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Scandinavia takes plenty of people from Trump’s ‘shithole countries’

Velkommen til Norge. EPA/Kyrre Lien

Donald Trump recently urged US lawmakers to accept fewer immigrants from “shithole countries” – such as Haiti and poorer African nations – and more from the likes of Norway. It seems Trump labours under a common misconception that the Scandinavian countries are ethnically and economically homogeneous.

Among Scandinavian countries, Denmark has the most restrictive immigration policy and Sweden the most open one, with Norway falling somewhere in between. These differences are reflected in the number of foreign-born. In Sweden, 15% of residents are foreign-born; in Norway it’s 11%, and in Denmark 8%. So where in the world do these residents come from?

Sweden, Norway and Denmark all host tens of thousands of people from nearby European states – Poland, Finland and Germany in particular. But other countries on which Trump is far less keen feature heavily too: Syria makes the top ten in all three, with Somalia, Pakistan and Eritrea all well represented.

On the face of it, then, the Scandinavian countries are rather more open to what Trump would call “shithole countries” than the US president might think. But as it often goes with immigration, there’s more going on here than the numbers alone would indicate. The way immigrants are categorised in these statistics says a lot about how Sweden, Denmark and Norway’s different immigration policies work.

Danish official population statistics make a distinction between immigrants from “Western countries” (Vestlige lande) and “non-Western countries” (Ikke-vestlige lande) – a centuries-old colonial and imperialist model that pits the “West” against the threatening and inferior “non-West”. It also glosses over the question of what actually counts as “the West”, and reinforces a binary view of “good” and “bad” immigrants.

Norwegian statistics do not rest on a blunt West-versus-the-rest distinction, but the categories they use are still highly dubious. Majority-white countries are lumped into one category which is essentially equivalent to the West in Danish statistics: among other categories, immigrants can be from the “EU28/EEA, USA, Canada, Australia and New Zealand”, “Africa”, “Asia including Turkey” and “South and Central America”. So while Norway parses the non-West into distinct parts, these parts nonetheless are nonetheless kept separate from the whiter world.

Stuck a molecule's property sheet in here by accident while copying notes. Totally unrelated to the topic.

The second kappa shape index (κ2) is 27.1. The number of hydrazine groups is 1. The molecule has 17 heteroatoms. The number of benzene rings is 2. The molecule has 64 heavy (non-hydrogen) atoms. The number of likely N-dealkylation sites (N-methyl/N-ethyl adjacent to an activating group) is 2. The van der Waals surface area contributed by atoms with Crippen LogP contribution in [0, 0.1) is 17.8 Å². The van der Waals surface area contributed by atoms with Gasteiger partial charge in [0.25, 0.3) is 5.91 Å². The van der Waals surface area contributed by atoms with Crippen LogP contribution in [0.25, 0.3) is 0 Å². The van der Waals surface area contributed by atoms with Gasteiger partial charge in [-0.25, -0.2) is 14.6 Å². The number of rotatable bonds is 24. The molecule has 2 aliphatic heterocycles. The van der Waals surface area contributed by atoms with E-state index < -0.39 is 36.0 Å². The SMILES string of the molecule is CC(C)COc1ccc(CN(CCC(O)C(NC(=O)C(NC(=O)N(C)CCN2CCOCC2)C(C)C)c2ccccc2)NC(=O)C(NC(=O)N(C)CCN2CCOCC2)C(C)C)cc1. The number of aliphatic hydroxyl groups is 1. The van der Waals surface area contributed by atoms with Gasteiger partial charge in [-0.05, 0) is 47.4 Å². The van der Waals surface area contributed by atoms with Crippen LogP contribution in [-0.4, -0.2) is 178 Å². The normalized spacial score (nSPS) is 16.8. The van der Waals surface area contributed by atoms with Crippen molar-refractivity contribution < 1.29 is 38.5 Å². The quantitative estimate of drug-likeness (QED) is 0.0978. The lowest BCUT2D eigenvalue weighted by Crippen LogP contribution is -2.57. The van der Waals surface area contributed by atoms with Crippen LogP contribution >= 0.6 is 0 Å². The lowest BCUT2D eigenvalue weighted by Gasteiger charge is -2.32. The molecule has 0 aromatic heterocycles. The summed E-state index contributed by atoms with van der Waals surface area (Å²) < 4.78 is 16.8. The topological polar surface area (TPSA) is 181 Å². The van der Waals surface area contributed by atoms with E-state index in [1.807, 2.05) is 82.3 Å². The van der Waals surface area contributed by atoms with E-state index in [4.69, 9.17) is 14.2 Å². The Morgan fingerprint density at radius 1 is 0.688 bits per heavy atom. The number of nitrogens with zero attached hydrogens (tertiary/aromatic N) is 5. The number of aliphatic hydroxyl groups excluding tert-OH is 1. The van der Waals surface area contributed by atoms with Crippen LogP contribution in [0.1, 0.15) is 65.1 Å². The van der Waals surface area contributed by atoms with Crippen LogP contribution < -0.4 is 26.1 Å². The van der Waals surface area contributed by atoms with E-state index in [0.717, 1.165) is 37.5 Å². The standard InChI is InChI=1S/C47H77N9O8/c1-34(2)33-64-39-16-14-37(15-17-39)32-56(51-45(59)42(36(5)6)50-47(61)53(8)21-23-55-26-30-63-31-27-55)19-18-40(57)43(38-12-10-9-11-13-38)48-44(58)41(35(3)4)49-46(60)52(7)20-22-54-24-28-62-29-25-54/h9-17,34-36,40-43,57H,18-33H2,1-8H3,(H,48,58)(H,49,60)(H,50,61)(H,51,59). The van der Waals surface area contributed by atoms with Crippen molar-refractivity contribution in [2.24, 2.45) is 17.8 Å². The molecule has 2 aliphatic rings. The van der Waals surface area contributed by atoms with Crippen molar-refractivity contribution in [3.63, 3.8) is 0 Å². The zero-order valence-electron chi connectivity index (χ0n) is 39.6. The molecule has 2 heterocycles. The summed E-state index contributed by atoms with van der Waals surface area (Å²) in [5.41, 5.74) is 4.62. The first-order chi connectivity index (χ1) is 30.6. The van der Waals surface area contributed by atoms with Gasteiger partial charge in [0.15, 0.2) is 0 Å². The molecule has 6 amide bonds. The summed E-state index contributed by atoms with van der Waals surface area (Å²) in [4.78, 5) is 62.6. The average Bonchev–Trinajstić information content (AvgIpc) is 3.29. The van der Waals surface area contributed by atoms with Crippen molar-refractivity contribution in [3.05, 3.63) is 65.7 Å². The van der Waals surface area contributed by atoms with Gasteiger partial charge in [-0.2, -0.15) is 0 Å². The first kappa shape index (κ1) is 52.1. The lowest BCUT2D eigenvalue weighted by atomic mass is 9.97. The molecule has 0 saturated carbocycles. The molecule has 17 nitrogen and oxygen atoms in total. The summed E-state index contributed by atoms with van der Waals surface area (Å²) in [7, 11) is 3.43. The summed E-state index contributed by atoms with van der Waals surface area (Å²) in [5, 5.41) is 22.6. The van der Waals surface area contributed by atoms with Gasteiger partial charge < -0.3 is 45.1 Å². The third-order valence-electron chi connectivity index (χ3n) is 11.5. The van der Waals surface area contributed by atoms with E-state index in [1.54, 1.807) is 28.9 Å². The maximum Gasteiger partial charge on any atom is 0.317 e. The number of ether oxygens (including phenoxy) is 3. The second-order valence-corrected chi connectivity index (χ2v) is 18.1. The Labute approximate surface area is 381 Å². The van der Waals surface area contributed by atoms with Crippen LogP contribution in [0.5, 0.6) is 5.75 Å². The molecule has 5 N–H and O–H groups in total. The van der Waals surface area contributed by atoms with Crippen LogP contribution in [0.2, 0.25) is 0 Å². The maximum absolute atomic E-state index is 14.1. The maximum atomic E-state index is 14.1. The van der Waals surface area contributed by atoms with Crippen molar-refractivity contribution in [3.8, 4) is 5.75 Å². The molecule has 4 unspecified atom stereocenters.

Swedish statistics, meanwhile, do not engage in regional or continental category making. They either refer to immigrants from “abroad” (utlandet) or to immigrants’ specific countries of origin.

Opening and closing

The Scandinavian countries have been major immigration destinations since World War II. Their rapid industrial growth between the 1940s and the 1960s created a demand for labour, which was was met by guest workers from countries such as Turkey, Greece, Yugoslavia and Morocco. With the Scandinavian economies thriving, a Nordic free labour market was created in 1954. The economic crisis of 1973 and postindustrial outsourcing ate into the demand for foreign labour, but immigration from guest worker countries nevertheless continued as workers’ families came to join them.

Since the late 1970s, most immigrants have come to Scandinavia either to join family members or as asylum seekers fleeing wars and disasters. They have met with increasingly hawkish attitudes. Starting in the 1980s, as employment conditions deteriorated and social security systems were scaled back, xenophobic far-right movements and parties started to gather momentum. These movements scapegoated non-European immigrants for the social and economic ills wrought by Cold War conflicts, capitalist restructuring and postcolonial strife.

Mainstream parties and governments have been adopting proposals and discourses from these parties. Some of these parties – the Danish People’s Party (Dansk Folkeparti) being the most famous – now have real power. Consequently, the last three decades have seen Scandinavian countries take a restrictive turn. Newer restrictive measures include the reintroduction of border controls, an expanded immigration detention regime, prioritising development aid over accepting asylum seekers, and a curtailment of the rights of asylum seekers.

Life in a Danish refugee camp, 2015. EPA/Henning Bagger

There are signs that Denmark has set a restrictionist example for its neighbours. When it comes to immigration, Sweden is still Scandinavia’s most liberal country, but some new measures and laws are taking a restrictive turn. Before long, Sweden too may be categorising immigrants as “Western” and “non-Western” – not least since the anti-immigrant Sweden Democrats are the third largest party in its divided parliament.

The dehumanising effects of Danish immigration policy are well-known. The 2016 “jewellery bill” allows Danish authorities to seize asylum seekers’ valuables to help cover their expenses, and certain functions of border control are now within the remit of the Danish military.

As one group of researchers have explained, Denmark’s rejected asylum seekers will soon be placed in removal centres. Once there, “authorities will assess whether the rejected asylum seeker co-operates or not with his/her ‘repatriation’. If considered unwilling to co-operate, the rejected asylum seeker is to be moved to the deportation centres Kærshovedgaard or Sjælsmark”.

If such practices are really becoming the norm, then Trump’s plea for Norwegian immigrants takes on another disturbing dimension. Besides an uncensored racist misconception of how Scandinavia looks, it’s also unwittingly in keeping with an increasingly unwelcoming and racist turn in countries famed for their supposed openness and egalitarianism.

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